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Journal Article

Inter-subject variability in the use of two different neuronal networks for reading aloud familiar words

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http://pubman.mpdl.mpg.de/cone/persons/resource/persons84042

Lee,  HL
Research Group Cognitive Neuroimaging, Max Planck Institute for Biological Cybernetics, Max Planck Society;

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Seghier, M., Lee, H., Schofield T, Ellis, C., & Price, C. (2008). Inter-subject variability in the use of two different neuronal networks for reading aloud familiar words. Neuroimage, 42(3), 1226-1236. doi:doi:10.1016/j.neuroimage.2008.05.029.


Cite as: http://hdl.handle.net/11858/00-001M-0000-0013-C713-0
Abstract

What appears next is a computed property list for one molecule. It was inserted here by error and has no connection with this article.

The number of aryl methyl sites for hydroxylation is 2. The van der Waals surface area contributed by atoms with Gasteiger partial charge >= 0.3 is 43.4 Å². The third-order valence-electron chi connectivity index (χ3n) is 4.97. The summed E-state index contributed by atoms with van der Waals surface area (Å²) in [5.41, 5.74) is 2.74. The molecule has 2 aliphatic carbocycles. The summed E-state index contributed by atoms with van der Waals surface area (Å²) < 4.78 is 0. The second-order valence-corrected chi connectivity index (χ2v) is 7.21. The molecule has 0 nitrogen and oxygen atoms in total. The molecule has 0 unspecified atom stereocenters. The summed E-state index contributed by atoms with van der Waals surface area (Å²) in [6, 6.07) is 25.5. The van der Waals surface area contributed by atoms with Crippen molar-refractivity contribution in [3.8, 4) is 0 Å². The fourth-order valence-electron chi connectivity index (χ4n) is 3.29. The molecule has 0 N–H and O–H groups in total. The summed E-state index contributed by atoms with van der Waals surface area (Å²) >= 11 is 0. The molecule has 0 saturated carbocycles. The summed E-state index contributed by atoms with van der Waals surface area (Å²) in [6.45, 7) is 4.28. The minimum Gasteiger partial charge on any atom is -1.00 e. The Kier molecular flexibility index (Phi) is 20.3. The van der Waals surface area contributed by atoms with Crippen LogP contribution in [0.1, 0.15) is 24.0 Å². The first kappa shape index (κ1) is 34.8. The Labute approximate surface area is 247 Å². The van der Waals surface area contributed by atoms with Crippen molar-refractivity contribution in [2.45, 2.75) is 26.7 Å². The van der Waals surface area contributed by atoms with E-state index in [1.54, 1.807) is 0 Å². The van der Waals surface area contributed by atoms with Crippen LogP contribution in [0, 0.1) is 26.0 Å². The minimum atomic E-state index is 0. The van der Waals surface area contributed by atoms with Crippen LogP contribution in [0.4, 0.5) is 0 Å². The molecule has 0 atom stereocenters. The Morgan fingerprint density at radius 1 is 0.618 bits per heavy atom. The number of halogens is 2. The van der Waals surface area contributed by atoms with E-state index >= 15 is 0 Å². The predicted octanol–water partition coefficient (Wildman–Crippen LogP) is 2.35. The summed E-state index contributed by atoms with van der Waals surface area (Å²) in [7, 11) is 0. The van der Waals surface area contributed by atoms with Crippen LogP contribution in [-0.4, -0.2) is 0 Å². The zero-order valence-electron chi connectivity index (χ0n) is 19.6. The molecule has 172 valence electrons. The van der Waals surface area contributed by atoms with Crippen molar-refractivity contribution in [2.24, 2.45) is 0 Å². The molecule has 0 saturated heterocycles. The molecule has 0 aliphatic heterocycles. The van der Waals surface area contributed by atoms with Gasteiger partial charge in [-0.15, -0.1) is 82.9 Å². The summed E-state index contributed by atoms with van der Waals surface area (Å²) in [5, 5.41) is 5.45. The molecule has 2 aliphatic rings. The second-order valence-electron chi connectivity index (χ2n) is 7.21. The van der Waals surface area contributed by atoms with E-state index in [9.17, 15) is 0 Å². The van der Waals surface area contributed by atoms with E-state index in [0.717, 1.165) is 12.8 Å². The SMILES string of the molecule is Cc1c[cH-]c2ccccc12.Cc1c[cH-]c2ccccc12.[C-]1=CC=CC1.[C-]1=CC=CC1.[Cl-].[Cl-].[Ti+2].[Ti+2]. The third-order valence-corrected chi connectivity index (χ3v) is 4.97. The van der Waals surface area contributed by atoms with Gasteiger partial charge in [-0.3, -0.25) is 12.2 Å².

Cognitive models of reading predict that high frequency regular words can be read in more than one way. We investigated this hypothesis using functional MRI and covariance analysis in 43 healthy skilled readers. Our results dissociated two sets of regions that were differentially engaged across subjects who were reading the same familiar words. Some subjects showed more activation in left inferior frontal and anterior occipito-temporal regions while other subjects showed more activation in right inferior parietal and left posterior occipito-temporal regions. To explore the behavioural correlates of these systems, we measured the difference between reading speed for irregularly spelled words relative to pseudowords outside the scanner in fifteen of our subjects and correlated this measure with fMRI activation for reading familiar words. The faster the lexical reading the greater the activation in left posterior occipito-temporal and right inferior parietal regions. Conversely, the slower the lexical reading the greater the activation in left anterior occipito-temporal and left ventral inferior frontal regions. Thus, the double dissociation in irregular and pseudoword reading behaviour predicted the double dissociation in neuronal activation for reading familiar words. We discuss the implications of these results which may be important for understanding how reading is learnt in childhood or re-learnt following brain damage in adulthood.